After a left-hand switchback, the trail descends a sun-soaked slope through low shrubs to another junction at 1.6 miles. A connector trail heads right from here to the North Ridge Trail again; instead, stay left on the path to Whittemore Gulch. (Note: Follow signs to “Higgins Purisima Parking 2.2 miles.”) After another sunny stretch, the trail drops into the shade, where you will spend the next several miles.
At 1.8 miles, the Whittemore Gulch Trail enters a section best described as a series of “wiggles”: sharp and frequent switchbacks that shed more than 200 feet in elevation in about 1/3 mile. Amid the vegetation, one will begin to notice the first small redwood groves—second-growth trees that are smaller than their old-growth cousins but nonetheless still alluring. (Note: Large stumps can be spotted occasionally, the remnants of old-growth redwoods that used to populate this area.)
The wiggles end around 2.2 miles, after which the trail bears west, still well above the stream that carved Whittemore Gulch and gives life to the increasingly prominent redwoods. At 2.7 miles, the trail cuts right abruptly, then descends to cross the trickling creek. The rest of the Whittemore Gulch Trail remains on the south bank.
As the hike progresses, hikers encounter increasingly dense patches of towering redwoods, some so high and thin that they sway in the wind. Ferns and other dense greenery form a robust undergrowth, adding to the mystical quality of the valley. The trail descends more than 300 feet in elevation but does so gradually over the course of a mile, allowing hikers to admire the bucolic setting.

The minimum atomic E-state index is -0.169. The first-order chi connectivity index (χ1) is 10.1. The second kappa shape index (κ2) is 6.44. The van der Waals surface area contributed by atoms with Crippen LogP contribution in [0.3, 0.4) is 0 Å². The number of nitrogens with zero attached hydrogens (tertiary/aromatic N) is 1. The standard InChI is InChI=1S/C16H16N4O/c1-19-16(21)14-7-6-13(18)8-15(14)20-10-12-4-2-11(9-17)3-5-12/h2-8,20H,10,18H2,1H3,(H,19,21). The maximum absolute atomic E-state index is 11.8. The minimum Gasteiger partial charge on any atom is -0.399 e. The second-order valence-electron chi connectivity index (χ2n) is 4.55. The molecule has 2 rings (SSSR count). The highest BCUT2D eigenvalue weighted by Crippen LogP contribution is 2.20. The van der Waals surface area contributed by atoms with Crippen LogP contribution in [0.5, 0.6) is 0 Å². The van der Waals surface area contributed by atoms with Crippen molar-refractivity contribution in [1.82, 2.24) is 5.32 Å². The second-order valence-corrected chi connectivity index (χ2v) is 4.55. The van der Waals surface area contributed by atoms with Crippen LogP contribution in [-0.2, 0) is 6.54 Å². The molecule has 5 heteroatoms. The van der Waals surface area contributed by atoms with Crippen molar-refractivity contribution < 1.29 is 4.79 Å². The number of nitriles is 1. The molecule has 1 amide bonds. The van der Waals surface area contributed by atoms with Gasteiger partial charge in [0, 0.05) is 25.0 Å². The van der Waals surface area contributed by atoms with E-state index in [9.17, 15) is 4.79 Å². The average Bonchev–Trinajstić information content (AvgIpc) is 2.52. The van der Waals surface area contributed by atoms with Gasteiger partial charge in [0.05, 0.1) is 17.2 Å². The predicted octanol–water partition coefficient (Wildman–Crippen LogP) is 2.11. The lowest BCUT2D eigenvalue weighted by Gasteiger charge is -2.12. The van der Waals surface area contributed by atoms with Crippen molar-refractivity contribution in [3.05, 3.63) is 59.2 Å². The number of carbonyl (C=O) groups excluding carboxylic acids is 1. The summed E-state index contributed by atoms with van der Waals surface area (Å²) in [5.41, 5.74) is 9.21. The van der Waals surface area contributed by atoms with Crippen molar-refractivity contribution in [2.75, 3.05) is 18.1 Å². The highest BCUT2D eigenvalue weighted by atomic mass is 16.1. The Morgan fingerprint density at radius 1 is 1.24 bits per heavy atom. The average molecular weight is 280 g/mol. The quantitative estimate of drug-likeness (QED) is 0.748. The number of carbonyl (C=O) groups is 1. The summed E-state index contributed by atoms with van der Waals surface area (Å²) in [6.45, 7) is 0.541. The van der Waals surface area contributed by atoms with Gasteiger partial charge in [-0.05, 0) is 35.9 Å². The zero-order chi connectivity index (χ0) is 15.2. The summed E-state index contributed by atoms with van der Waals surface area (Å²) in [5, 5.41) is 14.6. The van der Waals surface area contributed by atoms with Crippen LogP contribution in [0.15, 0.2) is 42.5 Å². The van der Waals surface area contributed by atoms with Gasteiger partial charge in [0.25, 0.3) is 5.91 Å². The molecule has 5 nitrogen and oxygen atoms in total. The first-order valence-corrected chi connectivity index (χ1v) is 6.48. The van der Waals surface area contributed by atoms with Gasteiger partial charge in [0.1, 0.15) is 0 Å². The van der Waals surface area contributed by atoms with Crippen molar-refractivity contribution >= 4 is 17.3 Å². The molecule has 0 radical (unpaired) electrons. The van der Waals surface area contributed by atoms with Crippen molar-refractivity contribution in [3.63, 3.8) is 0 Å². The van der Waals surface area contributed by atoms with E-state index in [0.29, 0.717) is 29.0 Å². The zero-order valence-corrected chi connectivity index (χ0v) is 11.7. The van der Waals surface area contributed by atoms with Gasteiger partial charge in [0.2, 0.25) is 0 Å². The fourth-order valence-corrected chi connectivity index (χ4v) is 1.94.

By 3.7 miles, the Whittemore Gulch Trail finally descends to streamside, which boasts an impressive stand of redwoods, the largest seen yet. From here it is a short walk, out of the wooden entry gate, to the next junction. Here the Harkins Ridge Trail bears left, while a bridge leads right. Traverse the bridge over Purisima Creek, then stay left at the parking area—this is the Higgins Trailhead area, the lowest point of the hike.
Purisima Creek Trail (2.6 miles)
It turns out the redwoods of the Whittemore Gulch Trail were only an appetizer. The towering trees along the Purisima Creek Trail are larger, denser, and more picturesque than anything found in Whittemore Gulch. Almost immediately, hikers are struck by the magnificent beauty: the initial patch—dubbed the Ludemann-Gunther Family Grove—includes trunks so large that it is hard to believe these trees are second-growth, born after an initial period of logging that decimated the area.
After this opening grove, a tributary of Purisima Creek comes in from the right. The next cluster of trees is the Cheney-Hart Grove on the left. Here the ripping creek adds to the charm of the densely-packed redwoods.
Around a minute further, hikers reach the Nancy C. Menard Memorial Grove, where it is possible to cross the creek to the other side. Each grove appears more alluring than the last, inviting visitors to stop to admire the scenery.
After crossing a second tributary at 4.2 miles, the path follows a fern-laced hillside on the right. Michael S. Osborn Memorial Grove is the next redwood patch of note. The trees here are some of the most impressive in the valley.
At 4.5 miles, a sign marks the Thomas Judson Grove on the right—a reminder that redwoods need not be clustered right along the water. The trees stretch up the hillside as far as the eye can see. Just beyond, a spur leads left to the banks of Purisima Creek, where there is a small cascade. At about the hike’s 5-mile mark, there is another named section on the left: the Harold and Nina Osborne Memorial Grove.